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What is GIS?


Studio Victoria

3 minutes

Besides Building Information Modelling, there are many other technologies that are extremely useful for different sectors. Today we are going to talk about GIS and we are going to answer the following questions: what is GIS?, what is GIS used for? and what are the advantages of GIS? Keep reading and find out how using GIS can help you to #ONEUPYOURBUSINESS!


The term GIS is an acronym for Geographic Information System and it consists of a software application that merges the visualisation of a map with the powerful usefulness of a database to capture and analyse data about a specific location. GIS also presents tools for sharing the data and collaborating with other parties involved in your projects.

GIS allows users to attach all kinds of information to the maps in a very similar fashion as BIM does with building and infrastructure assets, providing you with a central information repository.

After capturing the map and storing it in GIS, the software will locate it within the corresponding coordinate grid. There are different types of coordinate grids, in the United Kingdom we use the Ordnance Survey National Grid, also called British National Grid or OSGB 36, although the international standard is WGS 84, also called World Geodetic System.

The processed map data in GIS can be catalogued in 2 classes:

  • Raster: this is the visual representation as a digital photograph, which facilities quick identification of shapes and features
  • Vector: this is the group of specific coordinates. A Point is a pair of XY coordinates, which a shape being a group of points that are interconnected. It is mainly used for processing and analysis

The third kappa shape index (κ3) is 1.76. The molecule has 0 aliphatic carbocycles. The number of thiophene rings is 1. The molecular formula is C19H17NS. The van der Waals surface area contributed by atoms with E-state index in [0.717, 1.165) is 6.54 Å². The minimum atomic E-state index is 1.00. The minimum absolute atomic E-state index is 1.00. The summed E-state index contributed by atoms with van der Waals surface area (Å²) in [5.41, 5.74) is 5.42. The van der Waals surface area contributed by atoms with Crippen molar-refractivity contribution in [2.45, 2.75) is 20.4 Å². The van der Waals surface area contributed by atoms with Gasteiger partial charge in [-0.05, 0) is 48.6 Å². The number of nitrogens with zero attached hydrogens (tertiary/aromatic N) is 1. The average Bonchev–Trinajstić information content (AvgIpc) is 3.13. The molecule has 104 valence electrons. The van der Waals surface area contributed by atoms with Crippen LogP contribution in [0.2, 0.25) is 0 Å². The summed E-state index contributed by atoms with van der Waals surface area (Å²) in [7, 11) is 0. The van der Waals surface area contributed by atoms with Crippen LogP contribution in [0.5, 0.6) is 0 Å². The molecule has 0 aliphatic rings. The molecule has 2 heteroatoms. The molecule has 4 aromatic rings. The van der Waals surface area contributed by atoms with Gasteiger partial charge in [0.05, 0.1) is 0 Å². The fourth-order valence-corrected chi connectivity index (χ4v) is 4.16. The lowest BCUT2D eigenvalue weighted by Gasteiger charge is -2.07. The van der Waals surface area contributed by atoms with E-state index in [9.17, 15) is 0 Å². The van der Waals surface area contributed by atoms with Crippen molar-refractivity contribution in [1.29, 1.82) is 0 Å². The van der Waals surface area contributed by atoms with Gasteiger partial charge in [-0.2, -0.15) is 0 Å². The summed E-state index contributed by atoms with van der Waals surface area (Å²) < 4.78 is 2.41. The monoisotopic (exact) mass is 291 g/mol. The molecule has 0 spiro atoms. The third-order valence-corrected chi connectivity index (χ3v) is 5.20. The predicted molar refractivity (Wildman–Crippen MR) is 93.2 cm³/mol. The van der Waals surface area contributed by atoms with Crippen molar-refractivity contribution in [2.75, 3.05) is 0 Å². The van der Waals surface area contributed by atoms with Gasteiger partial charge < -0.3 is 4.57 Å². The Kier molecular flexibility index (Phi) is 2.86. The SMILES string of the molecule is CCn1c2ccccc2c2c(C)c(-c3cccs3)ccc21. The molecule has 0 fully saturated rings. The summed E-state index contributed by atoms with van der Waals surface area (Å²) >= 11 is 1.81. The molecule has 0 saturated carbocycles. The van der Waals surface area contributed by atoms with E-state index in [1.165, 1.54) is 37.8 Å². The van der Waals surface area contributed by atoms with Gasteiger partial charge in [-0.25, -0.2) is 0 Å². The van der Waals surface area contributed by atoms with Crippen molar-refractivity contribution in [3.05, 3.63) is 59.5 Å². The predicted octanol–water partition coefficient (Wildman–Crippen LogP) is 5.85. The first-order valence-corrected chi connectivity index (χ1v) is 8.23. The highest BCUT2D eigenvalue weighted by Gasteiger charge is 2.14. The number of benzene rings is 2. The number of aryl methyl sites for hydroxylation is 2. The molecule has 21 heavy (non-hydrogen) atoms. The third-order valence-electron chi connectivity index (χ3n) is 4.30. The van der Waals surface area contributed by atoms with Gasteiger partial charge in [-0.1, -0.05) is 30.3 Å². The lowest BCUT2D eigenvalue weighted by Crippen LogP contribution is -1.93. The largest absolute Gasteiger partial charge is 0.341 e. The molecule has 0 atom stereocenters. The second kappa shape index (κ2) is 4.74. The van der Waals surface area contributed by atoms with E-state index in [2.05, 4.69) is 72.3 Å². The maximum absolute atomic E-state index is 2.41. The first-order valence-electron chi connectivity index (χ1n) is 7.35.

The main purpose of GIS, very much like BIM, is to provide a common framework for sharing georeferenced data and collaborating between different members of the project. Any GIS application will let you create highly interactive and data-drive maps, as well as the possibility to add different layers of information to your maps, with different features so you can produce bespoke analyses that suit your use case.

GIS can be used almost in any sector or industry: Farming, Facilities Management, Traffic Control, Civil Engineering, Property Development, Supply Chain Management, Manufacturing, Education, etc.

To put it simply, if your data can be represented in a georeferenced map, you could and should GIS.

GIS lets you to:

  • Identify location-based issues and observe change over time: like coastal erosion or deforestation
  • Report geolocated events in Real-time and prioritise according to spatial data: you could monitor what parts of your roads are being used more heavily during a specific period of time and react to control the traffic
  • Forecast what could be needed for the lifecycle of your project and analyse trends: study changes in habits and patterns based in a location and adapt your project to cope with them, for example vegetation interference with your power grid


GIS offers many advantages to its users:

  • Enhanced collaboration: by having access to the same data from the same application, you could collaborate much more efficiently than by using traditional paper-based maps
  • Standardised geospatial data: you could convert your data to whichever grid reference system you are using, whether it is OSGB 36, WGS 84, etc. Having consistent data across all your maps will provide you with better analyses
  • Data-driven maps: add different layers with information and create bespoke maps that are tailored to your business and use case

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